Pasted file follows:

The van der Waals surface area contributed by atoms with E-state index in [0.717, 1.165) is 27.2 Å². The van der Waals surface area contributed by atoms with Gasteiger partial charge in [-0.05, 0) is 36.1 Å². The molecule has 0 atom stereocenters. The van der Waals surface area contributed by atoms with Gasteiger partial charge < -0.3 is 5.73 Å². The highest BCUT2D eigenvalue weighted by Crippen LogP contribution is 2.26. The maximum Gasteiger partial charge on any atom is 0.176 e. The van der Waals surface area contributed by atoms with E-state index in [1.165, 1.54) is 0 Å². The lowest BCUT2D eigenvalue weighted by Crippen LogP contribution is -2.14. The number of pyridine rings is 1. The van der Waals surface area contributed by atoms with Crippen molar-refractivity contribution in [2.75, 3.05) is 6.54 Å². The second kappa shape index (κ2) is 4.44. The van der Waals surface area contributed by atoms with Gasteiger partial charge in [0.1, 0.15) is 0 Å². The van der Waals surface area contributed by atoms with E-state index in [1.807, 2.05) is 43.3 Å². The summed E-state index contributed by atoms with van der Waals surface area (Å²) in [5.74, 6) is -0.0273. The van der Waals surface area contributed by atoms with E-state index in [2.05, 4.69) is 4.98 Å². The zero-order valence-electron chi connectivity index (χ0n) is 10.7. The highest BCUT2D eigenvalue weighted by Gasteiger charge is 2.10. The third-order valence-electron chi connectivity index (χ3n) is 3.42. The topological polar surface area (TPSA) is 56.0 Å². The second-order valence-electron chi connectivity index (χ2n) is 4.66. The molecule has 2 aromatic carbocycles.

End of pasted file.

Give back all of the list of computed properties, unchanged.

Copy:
The van der Waals surface area contributed by atoms with E-state index in [0.717, 1.165) is 27.2 Å². The van der Waals surface area contributed by atoms with Gasteiger partial charge in [-0.05, 0) is 36.1 Å². The molecule has 0 atom stereocenters. The van der Waals surface area contributed by atoms with Gasteiger partial charge < -0.3 is 5.73 Å². The highest BCUT2D eigenvalue weighted by Crippen LogP contribution is 2.26. The maximum Gasteiger partial charge on any atom is 0.176 e. The van der Waals surface area contributed by atoms with E-state index in [1.165, 1.54) is 0 Å². The lowest BCUT2D eigenvalue weighted by Crippen LogP contribution is -2.14. The number of pyridine rings is 1. The van der Waals surface area contributed by atoms with Crippen molar-refractivity contribution in [2.75, 3.05) is 6.54 Å². The second kappa shape index (κ2) is 4.44. The van der Waals surface area contributed by atoms with Gasteiger partial charge in [0.1, 0.15) is 0 Å². The van der Waals surface area contributed by atoms with E-state index in [1.807, 2.05) is 43.3 Å². The summed E-state index contributed by atoms with van der Waals surface area (Å²) in [5.74, 6) is -0.0273. The van der Waals surface area contributed by atoms with E-state index in [2.05, 4.69) is 4.98 Å². The zero-order valence-electron chi connectivity index (χ0n) is 10.7. The highest BCUT2D eigenvalue weighted by Gasteiger charge is 2.10. The third-order valence-electron chi connectivity index (χ3n) is 3.42. The topological polar surface area (TPSA) is 56.0 Å². The second-order valence-electron chi connectivity index (χ2n) is 4.66. The molecule has 2 aromatic carbocycles.